Enjoy this amazing fresh salad as prepared by Paul West and Hugh Fearnely-Whittingstall in episode 1 of River Cottage Australia. The bitterness of the banana flower is balanced by all the other ingredients.
Prepare banana flower first. Peel the outer leaves of the banana flower, discarding any small undeveloped bananas you come across until you get to the pale leaves covering creamy heart.
Lop off the base of the stem, pulling out any remaining small undeveloped bananas.
Lay the pale centre petals flat, one on top of each other and slice very finely on the diagonal. Immediately put into acidulated water (one litre of water with the juice of a lemon added) to prevent discolouring.
Soak the banana flower for up to 4 hours, changing the water half way through. The flavour of the banana flower is quite astringent and bitter and the longer you soak, the less of the astringent bitterness you will have in the final salad. It isn’t necessary to soak for this length of time if you don’t mind the bitterness – there is a lot of sweetness in the remaining ingredients which will balance the dish well.
It’s very important however to immediately plunge the flower into acidulated water, regardless of whether you intend to soak it because banana flowers blacken quickly once they come into direct contact with air.
Before using in the salad, rinse the sliced flower until the water runs clear.
Peel the green outer husk of the macadamias and then crack the brown nuts with a hammer. Scoop out the milky nut. It doesn’t matter if the nuts don’t come out whole, as you only need rustic chunks for the salad.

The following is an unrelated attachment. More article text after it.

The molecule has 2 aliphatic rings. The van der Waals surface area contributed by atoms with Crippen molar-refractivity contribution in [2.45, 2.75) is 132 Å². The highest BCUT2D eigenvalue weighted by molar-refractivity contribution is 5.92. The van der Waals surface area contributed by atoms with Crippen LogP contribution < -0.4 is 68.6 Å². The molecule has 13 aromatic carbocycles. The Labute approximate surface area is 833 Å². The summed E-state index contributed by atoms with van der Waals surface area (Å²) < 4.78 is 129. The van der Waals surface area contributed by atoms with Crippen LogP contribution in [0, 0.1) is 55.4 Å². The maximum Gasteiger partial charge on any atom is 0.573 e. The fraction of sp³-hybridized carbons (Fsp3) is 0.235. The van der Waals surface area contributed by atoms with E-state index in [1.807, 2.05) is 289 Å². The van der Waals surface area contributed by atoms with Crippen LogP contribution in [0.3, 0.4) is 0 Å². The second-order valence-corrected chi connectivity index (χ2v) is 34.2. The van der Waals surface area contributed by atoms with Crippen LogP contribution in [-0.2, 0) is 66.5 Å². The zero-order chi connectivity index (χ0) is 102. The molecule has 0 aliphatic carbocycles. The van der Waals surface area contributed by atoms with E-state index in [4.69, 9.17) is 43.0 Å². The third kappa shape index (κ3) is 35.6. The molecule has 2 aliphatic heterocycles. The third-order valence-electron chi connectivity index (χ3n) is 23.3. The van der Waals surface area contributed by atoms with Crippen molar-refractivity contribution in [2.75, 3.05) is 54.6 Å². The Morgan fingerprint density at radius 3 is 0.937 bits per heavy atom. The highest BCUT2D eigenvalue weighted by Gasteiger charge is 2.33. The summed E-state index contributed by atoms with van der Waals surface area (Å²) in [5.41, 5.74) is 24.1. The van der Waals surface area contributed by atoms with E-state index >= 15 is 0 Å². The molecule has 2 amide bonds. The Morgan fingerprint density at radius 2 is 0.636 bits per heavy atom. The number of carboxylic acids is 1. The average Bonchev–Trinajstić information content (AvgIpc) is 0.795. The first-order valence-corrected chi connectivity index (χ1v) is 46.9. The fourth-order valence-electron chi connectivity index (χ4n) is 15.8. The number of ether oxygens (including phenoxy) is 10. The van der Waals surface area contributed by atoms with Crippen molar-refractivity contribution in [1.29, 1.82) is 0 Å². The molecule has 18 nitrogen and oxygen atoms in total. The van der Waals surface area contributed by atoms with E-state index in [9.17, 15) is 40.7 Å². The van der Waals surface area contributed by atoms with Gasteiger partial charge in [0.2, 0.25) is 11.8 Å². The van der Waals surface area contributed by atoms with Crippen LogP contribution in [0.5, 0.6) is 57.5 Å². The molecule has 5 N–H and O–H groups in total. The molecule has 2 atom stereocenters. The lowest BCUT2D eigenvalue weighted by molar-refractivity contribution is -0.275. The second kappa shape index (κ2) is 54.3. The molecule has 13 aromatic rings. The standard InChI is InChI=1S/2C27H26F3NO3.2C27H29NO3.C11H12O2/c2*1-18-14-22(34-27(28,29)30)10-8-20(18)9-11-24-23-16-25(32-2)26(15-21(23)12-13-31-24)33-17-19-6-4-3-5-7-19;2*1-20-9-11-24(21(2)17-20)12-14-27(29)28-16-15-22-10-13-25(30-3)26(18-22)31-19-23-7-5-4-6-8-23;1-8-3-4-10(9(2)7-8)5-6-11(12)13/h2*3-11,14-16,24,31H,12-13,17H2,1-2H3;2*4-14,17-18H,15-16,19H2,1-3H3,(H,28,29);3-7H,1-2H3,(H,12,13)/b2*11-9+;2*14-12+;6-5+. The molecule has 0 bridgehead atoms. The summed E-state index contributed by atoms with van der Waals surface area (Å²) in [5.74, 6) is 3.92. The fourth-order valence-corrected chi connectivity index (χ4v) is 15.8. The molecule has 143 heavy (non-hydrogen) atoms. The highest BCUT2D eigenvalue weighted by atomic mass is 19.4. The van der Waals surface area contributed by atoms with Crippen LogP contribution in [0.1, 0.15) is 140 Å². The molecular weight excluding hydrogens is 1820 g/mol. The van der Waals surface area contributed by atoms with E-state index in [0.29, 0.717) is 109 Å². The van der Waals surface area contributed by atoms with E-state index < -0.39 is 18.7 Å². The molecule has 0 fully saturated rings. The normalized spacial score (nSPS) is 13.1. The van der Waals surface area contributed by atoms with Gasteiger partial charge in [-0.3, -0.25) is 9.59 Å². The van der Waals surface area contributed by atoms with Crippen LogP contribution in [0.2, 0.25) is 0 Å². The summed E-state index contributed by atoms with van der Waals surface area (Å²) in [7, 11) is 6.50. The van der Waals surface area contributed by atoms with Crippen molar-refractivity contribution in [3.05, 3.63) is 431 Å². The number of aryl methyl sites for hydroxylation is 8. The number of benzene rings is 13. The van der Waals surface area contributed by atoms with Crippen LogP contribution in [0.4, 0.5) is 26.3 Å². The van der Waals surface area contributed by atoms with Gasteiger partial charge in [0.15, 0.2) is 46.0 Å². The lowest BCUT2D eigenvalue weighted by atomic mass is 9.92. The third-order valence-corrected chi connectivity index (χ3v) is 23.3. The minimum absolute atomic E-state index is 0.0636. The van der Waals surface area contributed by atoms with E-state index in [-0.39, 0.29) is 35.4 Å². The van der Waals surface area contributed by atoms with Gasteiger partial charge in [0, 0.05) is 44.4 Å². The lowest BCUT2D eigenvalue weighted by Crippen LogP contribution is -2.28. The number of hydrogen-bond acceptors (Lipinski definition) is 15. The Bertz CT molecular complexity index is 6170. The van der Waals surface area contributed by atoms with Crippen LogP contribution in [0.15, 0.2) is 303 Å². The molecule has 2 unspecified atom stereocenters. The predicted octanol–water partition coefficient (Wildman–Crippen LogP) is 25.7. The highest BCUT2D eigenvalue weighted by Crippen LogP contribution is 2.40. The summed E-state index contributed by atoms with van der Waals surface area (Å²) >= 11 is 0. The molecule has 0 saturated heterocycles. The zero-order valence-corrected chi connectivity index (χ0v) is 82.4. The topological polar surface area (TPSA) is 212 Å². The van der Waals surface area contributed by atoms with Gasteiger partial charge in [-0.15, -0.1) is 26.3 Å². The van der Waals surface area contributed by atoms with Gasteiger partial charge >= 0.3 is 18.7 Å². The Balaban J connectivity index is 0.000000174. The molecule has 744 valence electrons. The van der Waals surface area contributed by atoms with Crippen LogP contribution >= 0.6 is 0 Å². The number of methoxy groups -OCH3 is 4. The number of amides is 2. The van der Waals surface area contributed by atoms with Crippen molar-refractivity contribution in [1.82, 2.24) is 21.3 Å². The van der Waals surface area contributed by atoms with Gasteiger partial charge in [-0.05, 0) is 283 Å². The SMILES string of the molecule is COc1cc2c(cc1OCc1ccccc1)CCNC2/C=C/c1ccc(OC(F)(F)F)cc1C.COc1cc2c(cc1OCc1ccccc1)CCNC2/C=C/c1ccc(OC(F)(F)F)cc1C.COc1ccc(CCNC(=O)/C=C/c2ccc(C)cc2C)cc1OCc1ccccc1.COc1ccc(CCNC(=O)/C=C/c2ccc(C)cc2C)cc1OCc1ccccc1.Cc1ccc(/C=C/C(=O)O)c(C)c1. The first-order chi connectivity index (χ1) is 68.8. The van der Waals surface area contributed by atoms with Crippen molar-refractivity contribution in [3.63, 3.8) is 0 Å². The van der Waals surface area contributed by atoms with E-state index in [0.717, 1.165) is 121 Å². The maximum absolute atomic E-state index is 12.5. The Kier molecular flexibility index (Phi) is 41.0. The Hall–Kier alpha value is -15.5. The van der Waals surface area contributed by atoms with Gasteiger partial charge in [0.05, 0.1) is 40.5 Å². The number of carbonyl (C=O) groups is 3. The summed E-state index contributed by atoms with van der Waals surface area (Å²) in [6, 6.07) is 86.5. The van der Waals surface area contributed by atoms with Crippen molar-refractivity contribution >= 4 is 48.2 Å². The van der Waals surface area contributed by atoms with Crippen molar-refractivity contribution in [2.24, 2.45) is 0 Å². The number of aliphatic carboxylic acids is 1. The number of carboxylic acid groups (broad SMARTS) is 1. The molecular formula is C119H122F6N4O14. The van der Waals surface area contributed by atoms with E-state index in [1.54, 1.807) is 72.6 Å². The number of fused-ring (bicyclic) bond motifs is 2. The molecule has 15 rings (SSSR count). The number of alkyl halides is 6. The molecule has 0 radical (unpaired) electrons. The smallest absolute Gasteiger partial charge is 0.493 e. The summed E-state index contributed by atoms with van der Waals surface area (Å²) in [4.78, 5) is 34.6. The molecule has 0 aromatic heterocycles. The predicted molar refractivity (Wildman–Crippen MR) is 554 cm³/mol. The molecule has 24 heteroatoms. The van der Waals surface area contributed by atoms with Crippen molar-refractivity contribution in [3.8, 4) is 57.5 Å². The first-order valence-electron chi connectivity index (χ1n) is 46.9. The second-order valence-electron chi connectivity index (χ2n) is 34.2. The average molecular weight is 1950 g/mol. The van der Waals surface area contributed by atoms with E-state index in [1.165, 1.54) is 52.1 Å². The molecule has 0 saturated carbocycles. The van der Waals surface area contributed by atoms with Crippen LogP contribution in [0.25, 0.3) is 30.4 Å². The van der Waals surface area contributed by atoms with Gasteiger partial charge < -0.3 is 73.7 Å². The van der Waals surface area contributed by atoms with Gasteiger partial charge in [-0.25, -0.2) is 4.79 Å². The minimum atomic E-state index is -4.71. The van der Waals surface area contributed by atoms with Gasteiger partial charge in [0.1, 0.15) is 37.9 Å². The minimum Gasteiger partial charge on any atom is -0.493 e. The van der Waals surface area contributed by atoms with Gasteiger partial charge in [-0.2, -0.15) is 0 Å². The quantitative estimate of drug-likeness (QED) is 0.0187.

Peel and segment the mandarins and then shave the baby fennel bulbs.
Pick some of the feathery fronds of the bulbs and set aside.
Lay the banana flower slices on a plate alternating with the fennel bulbs. Scatter with mandarins, green macadamias and fennel fronds. Dress with olive oil and some mandarin juice and season with salt and pepper.
* You can get Banana Flowers at Asian and Islander grocers. If there aren’t any in your area, ask your greengrocer to order some in for you. Alternatively, you can substitute raw thinly sliced artichokes. Green papaya would work well too.
** These are hard to find in the shops. You could ask your local greengrocer to source some for you. Ask your friends and neighbours if they have them in the garden; they’re not an unusual plant to find in the backyard. Otherwise, you could track down macadamia growers themselves and buy direct. If you’re having no luck, the recipe is still great with unsalted roasted or unroasted macadamias (preferably unroasted).